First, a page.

Encyclopedia of Sciences and Religions

2013 Edition
| Editors: Anne L. C. Runehov, Lluis Oviedo

Deism

  • José M. Lozano-GotorEmail author
Reference work entry
DOI: https://doi.org/10.1007/978-1-4020-8265-8_1573

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Description

On the website of the World Union of Deists we find the following definition of deism: “Deism is the recognition of a universal creative force greater than that demonstrated by mankind, supported by personal observation of laws and designs in nature and the universe, perpetuated and validated by the innate ability of human reason coupled with the rejection of claims made by individuals and organised religions of having received special divine revelation.” According to this, deism is characterized by four elements: (1) recognition of a universal creative force greater than mankind; (2) centrality of the observation of laws and designs in nature as a basis for belief; (3) fundamental trust in the ability of human reason to know God; and (4) rejection of all claims of special divine revelation. One might ask if all four elements were also essential for classic deism, that is, as it was...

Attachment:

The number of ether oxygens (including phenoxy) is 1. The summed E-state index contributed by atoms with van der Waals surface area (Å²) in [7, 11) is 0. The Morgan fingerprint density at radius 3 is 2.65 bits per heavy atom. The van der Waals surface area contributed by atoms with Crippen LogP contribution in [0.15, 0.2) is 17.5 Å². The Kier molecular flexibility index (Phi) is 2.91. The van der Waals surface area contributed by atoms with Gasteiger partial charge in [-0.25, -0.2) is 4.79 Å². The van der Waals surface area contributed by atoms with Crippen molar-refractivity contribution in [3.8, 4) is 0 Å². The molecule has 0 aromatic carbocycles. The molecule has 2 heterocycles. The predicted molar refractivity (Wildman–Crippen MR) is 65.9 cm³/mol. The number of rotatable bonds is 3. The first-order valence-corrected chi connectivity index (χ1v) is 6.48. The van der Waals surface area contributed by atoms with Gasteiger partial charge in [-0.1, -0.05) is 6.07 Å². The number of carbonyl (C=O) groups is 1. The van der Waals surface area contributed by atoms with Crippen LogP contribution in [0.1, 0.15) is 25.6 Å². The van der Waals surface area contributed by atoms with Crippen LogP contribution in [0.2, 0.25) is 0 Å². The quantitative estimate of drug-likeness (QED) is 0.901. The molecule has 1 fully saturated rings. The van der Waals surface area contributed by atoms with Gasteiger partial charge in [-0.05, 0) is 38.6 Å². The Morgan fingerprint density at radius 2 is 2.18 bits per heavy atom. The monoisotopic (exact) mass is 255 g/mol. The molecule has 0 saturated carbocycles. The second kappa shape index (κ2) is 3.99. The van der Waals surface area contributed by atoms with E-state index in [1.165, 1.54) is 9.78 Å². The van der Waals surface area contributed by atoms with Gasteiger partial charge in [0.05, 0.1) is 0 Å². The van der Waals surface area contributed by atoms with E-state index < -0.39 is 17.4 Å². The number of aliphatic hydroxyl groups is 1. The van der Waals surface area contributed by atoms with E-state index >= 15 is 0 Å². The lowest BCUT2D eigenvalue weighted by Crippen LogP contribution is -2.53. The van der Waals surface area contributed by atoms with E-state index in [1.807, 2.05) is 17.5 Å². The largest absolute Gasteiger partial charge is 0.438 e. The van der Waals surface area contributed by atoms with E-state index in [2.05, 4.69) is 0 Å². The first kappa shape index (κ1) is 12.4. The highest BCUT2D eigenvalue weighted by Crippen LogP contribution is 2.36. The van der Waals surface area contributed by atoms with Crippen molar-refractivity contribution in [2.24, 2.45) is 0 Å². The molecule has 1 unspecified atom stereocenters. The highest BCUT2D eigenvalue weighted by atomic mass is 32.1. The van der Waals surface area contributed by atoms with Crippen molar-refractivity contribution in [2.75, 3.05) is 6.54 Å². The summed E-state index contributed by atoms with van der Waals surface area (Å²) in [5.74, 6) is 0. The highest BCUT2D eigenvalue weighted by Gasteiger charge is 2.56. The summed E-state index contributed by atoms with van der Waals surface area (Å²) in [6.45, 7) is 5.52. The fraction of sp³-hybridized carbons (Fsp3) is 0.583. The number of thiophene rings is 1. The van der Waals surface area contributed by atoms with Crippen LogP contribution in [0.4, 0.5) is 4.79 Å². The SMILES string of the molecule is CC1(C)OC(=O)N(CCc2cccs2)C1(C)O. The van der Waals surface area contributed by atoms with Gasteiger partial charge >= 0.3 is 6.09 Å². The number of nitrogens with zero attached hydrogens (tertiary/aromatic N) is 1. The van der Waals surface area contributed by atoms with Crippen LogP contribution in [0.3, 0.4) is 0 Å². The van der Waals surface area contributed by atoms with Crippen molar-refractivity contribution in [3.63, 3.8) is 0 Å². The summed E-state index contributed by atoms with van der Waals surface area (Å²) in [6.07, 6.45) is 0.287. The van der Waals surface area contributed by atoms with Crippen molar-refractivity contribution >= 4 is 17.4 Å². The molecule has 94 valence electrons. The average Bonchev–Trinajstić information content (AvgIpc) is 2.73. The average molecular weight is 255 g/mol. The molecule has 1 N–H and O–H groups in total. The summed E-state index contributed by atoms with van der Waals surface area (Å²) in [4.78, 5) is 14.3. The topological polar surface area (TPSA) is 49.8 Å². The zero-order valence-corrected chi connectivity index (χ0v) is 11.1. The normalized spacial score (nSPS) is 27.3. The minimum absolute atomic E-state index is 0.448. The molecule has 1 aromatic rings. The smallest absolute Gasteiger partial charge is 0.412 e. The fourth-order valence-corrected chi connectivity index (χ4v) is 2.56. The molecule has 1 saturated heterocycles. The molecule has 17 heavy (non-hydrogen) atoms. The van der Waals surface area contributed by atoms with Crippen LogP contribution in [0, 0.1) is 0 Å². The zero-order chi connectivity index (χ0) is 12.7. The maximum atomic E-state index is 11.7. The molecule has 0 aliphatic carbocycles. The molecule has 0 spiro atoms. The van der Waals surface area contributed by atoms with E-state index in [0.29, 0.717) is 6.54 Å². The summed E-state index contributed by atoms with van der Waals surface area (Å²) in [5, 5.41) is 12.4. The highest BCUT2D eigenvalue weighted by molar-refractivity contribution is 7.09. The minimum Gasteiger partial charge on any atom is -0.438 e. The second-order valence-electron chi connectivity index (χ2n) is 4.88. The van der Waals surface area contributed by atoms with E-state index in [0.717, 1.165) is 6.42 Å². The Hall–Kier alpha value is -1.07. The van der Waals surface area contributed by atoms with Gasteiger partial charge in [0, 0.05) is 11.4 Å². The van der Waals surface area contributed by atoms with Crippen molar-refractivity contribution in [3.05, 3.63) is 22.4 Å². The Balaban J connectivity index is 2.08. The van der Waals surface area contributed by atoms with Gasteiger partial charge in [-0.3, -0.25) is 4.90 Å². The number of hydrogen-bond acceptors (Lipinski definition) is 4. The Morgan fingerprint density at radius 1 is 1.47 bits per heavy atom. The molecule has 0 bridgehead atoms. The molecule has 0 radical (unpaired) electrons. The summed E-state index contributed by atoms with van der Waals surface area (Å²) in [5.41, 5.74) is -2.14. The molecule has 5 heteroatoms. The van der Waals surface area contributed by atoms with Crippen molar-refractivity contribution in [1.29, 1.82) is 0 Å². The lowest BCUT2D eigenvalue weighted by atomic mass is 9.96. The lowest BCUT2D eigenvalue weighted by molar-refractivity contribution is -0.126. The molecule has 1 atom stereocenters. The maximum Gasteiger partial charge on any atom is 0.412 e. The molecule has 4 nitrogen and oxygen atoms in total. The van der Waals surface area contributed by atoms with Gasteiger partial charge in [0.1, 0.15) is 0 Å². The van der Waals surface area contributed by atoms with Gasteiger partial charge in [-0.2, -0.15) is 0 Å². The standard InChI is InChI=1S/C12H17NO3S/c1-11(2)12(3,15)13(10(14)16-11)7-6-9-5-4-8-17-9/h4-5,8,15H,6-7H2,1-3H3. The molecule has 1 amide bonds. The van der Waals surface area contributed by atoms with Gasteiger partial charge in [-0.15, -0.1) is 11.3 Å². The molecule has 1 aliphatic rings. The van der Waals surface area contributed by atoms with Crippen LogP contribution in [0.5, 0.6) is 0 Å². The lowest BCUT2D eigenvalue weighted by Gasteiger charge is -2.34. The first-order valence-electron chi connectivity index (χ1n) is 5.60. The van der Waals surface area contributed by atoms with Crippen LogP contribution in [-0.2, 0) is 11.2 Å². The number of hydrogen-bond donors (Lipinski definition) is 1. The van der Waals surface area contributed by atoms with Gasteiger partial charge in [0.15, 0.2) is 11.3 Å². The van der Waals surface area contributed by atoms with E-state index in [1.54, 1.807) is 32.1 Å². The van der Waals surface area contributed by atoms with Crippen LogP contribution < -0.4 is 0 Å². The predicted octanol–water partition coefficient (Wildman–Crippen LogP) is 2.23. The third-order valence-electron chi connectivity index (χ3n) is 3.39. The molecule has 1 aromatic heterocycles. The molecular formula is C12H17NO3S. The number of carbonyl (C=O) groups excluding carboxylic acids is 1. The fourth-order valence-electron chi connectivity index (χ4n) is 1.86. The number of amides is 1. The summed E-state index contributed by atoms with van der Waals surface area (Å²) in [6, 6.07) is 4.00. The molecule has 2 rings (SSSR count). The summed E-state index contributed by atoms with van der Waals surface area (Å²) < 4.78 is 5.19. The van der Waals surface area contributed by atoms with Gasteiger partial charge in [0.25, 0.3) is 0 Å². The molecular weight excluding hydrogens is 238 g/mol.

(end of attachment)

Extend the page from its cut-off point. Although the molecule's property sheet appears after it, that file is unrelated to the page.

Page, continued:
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References

  1. Byrne, P. (1989). Natural religion and the nature of religion: The legacy of deism. London/New York: Routledge.Google Scholar
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  3. Deist Alliance. www.positivedeism.com. Accessed 23 June 2012.
  4. Gawlick, G. (1972). Deismus. In J. Ritter, K. Gründer, & G. Gabriel (Eds.), Historisches Wörterbuch der Philosophie 2 (pp. 44–47). Basel: Schwabe.Google Scholar
  5. Gay, P. (1981). Deism: An anthology. Princeton: Van Nostrand.Google Scholar
  6. Gestrich, Ch. (1981). Deismus. In G. Müller, H. Balz, & G. Krause (Eds.), Theologische Realenzyklopädie 8 (col. 392–406). Berlin/New York: De Gruyter.Google Scholar
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  8. World Union of Deism. www.deism.com. Accessed 23 June 2012.

Copyright information

© Springer Science+Business Media Dordrecht 2013

Authors and Affiliations

  1. 1.AlbaceteSpain